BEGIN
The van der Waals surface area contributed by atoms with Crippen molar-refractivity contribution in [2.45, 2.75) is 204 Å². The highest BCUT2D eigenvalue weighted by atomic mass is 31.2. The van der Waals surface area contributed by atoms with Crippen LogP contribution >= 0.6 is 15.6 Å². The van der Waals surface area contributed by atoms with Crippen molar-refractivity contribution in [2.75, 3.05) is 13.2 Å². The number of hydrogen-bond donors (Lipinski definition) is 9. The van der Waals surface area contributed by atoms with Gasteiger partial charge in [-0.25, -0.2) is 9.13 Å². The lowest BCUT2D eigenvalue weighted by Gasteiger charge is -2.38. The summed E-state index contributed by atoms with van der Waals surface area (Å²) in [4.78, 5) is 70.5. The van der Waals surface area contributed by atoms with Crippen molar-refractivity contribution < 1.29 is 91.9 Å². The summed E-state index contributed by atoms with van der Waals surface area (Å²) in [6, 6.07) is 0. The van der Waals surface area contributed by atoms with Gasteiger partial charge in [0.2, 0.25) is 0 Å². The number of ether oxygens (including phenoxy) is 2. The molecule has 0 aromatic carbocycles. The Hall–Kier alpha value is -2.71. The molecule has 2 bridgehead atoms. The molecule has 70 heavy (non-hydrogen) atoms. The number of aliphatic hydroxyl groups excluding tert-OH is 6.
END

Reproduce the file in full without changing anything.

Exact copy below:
The van der Waals surface area contributed by atoms with Crippen molar-refractivity contribution in [2.45, 2.75) is 204 Å². The highest BCUT2D eigenvalue weighted by atomic mass is 31.2. The van der Waals surface area contributed by atoms with Crippen LogP contribution >= 0.6 is 15.6 Å². The van der Waals surface area contributed by atoms with Crippen molar-refractivity contribution in [2.75, 3.05) is 13.2 Å². The number of hydrogen-bond donors (Lipinski definition) is 9. The van der Waals surface area contributed by atoms with Gasteiger partial charge in [-0.25, -0.2) is 9.13 Å². The lowest BCUT2D eigenvalue weighted by Gasteiger charge is -2.38. The summed E-state index contributed by atoms with van der Waals surface area (Å²) in [4.78, 5) is 70.5. The van der Waals surface area contributed by atoms with Crippen molar-refractivity contribution < 1.29 is 91.9 Å². The summed E-state index contributed by atoms with van der Waals surface area (Å²) in [6, 6.07) is 0. The van der Waals surface area contributed by atoms with Gasteiger partial charge in [0.2, 0.25) is 0 Å². The number of ether oxygens (including phenoxy) is 2. The molecule has 0 aromatic carbocycles. The Hall–Kier alpha value is -2.71. The molecule has 2 bridgehead atoms. The molecule has 70 heavy (non-hydrogen) atoms. The number of aliphatic hydroxyl groups excluding tert-OH is 6.